Models pose with the latest Jeep at the Auto China 2012 exhibition in April.… (AFP / Getty Images )
WASHINGTON -- The U.S. has filed an international trade complaint against China for new duties it placed on many large American-made vehicles, the Obama administration announced Thursday.
The duties, which range from 2% to 21.5%, are aimed at more than $3 billion in annual sales of cars and sport utility vehicles exported into China. The duties were slapped on the vehicles in December and are unfair, U.S. Trade Representative Ron Kirk said Thursday.
“As we have made clear, the Obama administration will continue to fight to ensure that China does not misuse its trade laws and violate its international trade commitments to block exports of American-made products,” Kirk said. “American auto workers and manufacturers deserve a level playing field and we are taking every step necessary to stand up for them."
The move escalates a nearly three-year battle over auto duties between the economic superpowers. China enacted the duties after finding in May 2011 that imported American vehicles had been sold at below fair-market value and had benefited from U.S. subsidies.
The anti-dumping and countervailing duties affect SUVs and cars with an engine capacity greater than 2.5 liters. The U.S. has challenged the Chinese findings that American automakers were dumping vehicles in that market, saying claims of harm to the Chinese auto industry were unsupported.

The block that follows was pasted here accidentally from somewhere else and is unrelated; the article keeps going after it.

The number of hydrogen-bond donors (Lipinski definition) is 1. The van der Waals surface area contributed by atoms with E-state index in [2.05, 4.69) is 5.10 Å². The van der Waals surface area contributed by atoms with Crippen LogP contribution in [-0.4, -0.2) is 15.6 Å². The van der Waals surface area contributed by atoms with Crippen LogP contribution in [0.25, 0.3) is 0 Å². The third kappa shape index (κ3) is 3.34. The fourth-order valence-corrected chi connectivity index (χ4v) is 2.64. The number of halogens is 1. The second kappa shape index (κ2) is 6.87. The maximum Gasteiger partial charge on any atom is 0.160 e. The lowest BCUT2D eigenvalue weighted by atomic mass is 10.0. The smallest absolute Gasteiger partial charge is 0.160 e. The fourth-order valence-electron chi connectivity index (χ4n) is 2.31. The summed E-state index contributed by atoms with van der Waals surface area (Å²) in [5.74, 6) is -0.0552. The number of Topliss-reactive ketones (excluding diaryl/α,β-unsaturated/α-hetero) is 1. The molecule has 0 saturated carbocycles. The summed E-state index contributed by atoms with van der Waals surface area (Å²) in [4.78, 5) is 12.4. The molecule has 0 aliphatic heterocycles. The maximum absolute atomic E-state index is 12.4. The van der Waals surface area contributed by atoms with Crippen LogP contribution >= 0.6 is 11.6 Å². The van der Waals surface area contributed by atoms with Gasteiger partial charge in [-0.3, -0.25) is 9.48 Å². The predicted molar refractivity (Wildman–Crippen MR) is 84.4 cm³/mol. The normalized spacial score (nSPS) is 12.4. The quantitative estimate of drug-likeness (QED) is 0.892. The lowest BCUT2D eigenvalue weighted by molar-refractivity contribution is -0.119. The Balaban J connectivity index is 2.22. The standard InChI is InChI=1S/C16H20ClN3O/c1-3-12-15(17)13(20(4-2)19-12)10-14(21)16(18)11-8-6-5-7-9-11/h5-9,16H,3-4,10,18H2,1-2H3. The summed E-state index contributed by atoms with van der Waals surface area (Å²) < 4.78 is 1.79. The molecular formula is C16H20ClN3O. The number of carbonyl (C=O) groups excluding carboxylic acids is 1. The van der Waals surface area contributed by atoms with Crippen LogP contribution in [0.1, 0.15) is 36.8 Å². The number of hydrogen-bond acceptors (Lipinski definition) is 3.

The complaint with the World Trade Organization requests dispute settlement consultations with China. If the U.S. and China can't resolve the dispute within 60 days, either side can request a formal WTO resolution.
Announcement of the complaint came as Obama traveled to Ohio on Thursday to kick off a two-day bus tour there and in Pennsylvania. Ohio is home to thousands of autoworkers and is a key battleground in November's presidential election.
Sen. Sherrod Brown (D-Ohio), who was part of a bipartisan group of lawmakers that has urged action on the Chinese auto tariffs, said Thursday the WTO complaint was needed to level the playing field for U.S. workers.
"The auto industry is helping turn our economy around by reviving manufacturing facilities across the nation," Brown said. "But we’re at risk of this progress being undercut if we allow China to continue to cheat and break trade laws."
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